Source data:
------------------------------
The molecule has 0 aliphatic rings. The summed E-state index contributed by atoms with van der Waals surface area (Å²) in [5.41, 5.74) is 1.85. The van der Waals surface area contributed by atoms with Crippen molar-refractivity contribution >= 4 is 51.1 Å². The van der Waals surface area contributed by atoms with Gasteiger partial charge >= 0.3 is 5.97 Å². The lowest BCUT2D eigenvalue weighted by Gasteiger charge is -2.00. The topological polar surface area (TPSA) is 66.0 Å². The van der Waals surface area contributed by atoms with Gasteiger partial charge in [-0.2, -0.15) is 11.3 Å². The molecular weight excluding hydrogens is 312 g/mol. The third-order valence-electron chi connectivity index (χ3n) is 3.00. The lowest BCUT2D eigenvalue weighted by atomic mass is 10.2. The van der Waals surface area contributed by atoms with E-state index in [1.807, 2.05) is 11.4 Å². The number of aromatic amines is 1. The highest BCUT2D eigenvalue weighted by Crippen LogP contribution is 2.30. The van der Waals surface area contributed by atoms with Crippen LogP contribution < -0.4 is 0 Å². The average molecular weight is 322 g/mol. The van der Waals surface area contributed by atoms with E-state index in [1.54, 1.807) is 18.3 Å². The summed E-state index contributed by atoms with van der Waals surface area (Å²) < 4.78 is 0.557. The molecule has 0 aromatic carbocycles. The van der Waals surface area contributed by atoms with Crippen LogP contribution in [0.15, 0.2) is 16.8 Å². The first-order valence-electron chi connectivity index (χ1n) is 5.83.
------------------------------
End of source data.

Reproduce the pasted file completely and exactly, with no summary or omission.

The molecule has 0 aliphatic rings. The summed E-state index contributed by atoms with van der Waals surface area (Å²) in [5.41, 5.74) is 1.85. The van der Waals surface area contributed by atoms with Crippen molar-refractivity contribution >= 4 is 51.1 Å². The van der Waals surface area contributed by atoms with Gasteiger partial charge >= 0.3 is 5.97 Å². The lowest BCUT2D eigenvalue weighted by Gasteiger charge is -2.00. The topological polar surface area (TPSA) is 66.0 Å². The van der Waals surface area contributed by atoms with Gasteiger partial charge in [-0.2, -0.15) is 11.3 Å². The molecular weight excluding hydrogens is 312 g/mol. The third-order valence-electron chi connectivity index (χ3n) is 3.00. The lowest BCUT2D eigenvalue weighted by atomic mass is 10.2. The van der Waals surface area contributed by atoms with E-state index in [1.807, 2.05) is 11.4 Å². The number of aromatic amines is 1. The highest BCUT2D eigenvalue weighted by Crippen LogP contribution is 2.30. The van der Waals surface area contributed by atoms with Crippen LogP contribution < -0.4 is 0 Å². The average molecular weight is 322 g/mol. The van der Waals surface area contributed by atoms with E-state index in [1.54, 1.807) is 18.3 Å². The summed E-state index contributed by atoms with van der Waals surface area (Å²) < 4.78 is 0.557. The molecule has 0 aromatic carbocycles. The van der Waals surface area contributed by atoms with Crippen LogP contribution in [0.15, 0.2) is 16.8 Å². The first-order valence-electron chi connectivity index (χ1n) is 5.83.